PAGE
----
Sunday, October 12, 2014

What to wear?

Many who are planning to travel to Iceland ask what to wear. Well, that depends on the time of year you are travelling. Iceland during winter and Iceland during summer are two totally different things. And that is a good thing because that gives you an excuse to visit at least twice!

Here are some general information on what clothes to bring with you during your stay (we presume that you are a typical traveler; doing a mix of visiting the main tourist attractions, taking a few light hikes and exploring the city).

The most important thing to realize is that the weather in Iceland can change, for better or worse, very rapidly. The rule of thumb is: It is better to use warmer clothes than expected, because you can always take them off.

It is also important to note that you should dress in layers. If it is too warm, then shed a layer. If it is too cold, then add a layer.

Lastly please note that due to strong winds and the famous horizontal rain, umbrellas are usually worthless in Iceland.

We have spring in May and into June. The temperature very slowly gets higher each week. During the first weeks there can be a huge difference between day temperature and the temperature at night. Expect day temperatures to reach 10°C – 12°C in early spring, perhaps reaching 15°C in late June. High summer is during July and into August. Expect temperatures to reach up to 20°C. In good days the temperature can reach 25°C or more. The official starting point of a heatwave in Iceland is when the temperature reaches 25°C.

What to wear: Wear trousers that can be converted into shorts. Wear a light cotton T-shirt and a thin Fleece jumper over the T-shirt. Always bring with you a small rucksack with thin water proof breathing trousers and jacket. And don’t forget to bring your swimming wear because you’ll definitely be visiting one of the many geothermal swimming pools (there is at least one in every village). Light, comfortable shoes are fine. If you plan to hike you should of course bring hiking boots that fit the amount of hiking you plan to do.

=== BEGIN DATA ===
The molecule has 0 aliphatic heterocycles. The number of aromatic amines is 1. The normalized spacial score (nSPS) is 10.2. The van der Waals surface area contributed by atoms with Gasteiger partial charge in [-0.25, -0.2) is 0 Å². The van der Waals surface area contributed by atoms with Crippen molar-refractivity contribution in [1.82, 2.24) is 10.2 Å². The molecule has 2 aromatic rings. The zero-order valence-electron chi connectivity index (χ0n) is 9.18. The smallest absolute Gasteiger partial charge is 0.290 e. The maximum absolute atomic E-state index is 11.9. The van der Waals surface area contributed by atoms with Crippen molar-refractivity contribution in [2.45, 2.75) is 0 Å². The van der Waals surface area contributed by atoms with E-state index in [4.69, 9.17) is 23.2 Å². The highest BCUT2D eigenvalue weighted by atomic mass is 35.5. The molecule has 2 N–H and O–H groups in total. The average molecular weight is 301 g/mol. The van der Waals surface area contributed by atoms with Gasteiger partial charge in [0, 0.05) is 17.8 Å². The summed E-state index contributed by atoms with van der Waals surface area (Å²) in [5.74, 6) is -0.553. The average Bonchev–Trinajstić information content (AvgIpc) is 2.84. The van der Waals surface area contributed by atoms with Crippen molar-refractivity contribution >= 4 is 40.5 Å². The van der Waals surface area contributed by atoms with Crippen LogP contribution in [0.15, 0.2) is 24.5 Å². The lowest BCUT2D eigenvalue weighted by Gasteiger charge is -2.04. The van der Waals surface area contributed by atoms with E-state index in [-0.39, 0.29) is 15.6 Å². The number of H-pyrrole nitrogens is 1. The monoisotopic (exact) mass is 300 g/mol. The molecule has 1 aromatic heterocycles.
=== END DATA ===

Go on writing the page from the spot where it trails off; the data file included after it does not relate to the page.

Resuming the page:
Late August and in September the weather gradually gets colder. In September and October expect strong winds and lots of rain. In October and November expect the first days with snow and frost. Late December and early January the weather usually calms down a bit with fever days of strong wind. But in February the wind seems to pick up momentum again and we usually have the worst snowstorms in late January, February and early March.

Expect temperatures between 5°C and -10°C.

What to wear: Wear trousers made of thick material (hiking trousers), long sleeved shirt and a thin fleece jumper. Over that wear a thicker fleece jumper with a zip front. As an outer layer wear a wind and rainproof trousers and jacket. Always bring with you a small rucksack with thin and thick mittens, warm socks and a warm hat. Also consider bringing with you a down parka with a wind and water tight outer shell. And don’t forget to bring your swimming wear because you’ll definitely be visiting one of the many geothermal swimming pools, basking in one of the Jacuzzis while looking at the Northern Lights! For shoes bring warm shoes with a sole that is good in snow and frost.
The suggestions above should take you through most sightseeing situations during your stay. If you want to explore the night life in Reykjavik during your stay, simply forget all that is said above. Just wear as skimpy clothes as you want, regardless of the weather. At least that is what the locals do. You’ll be amazed to see the girls wearing high heels, short skirts and thin blouses cueing in front of a club during a snowstorm!

Some examples of the appropriate clothing mentioned above:


Post a Comment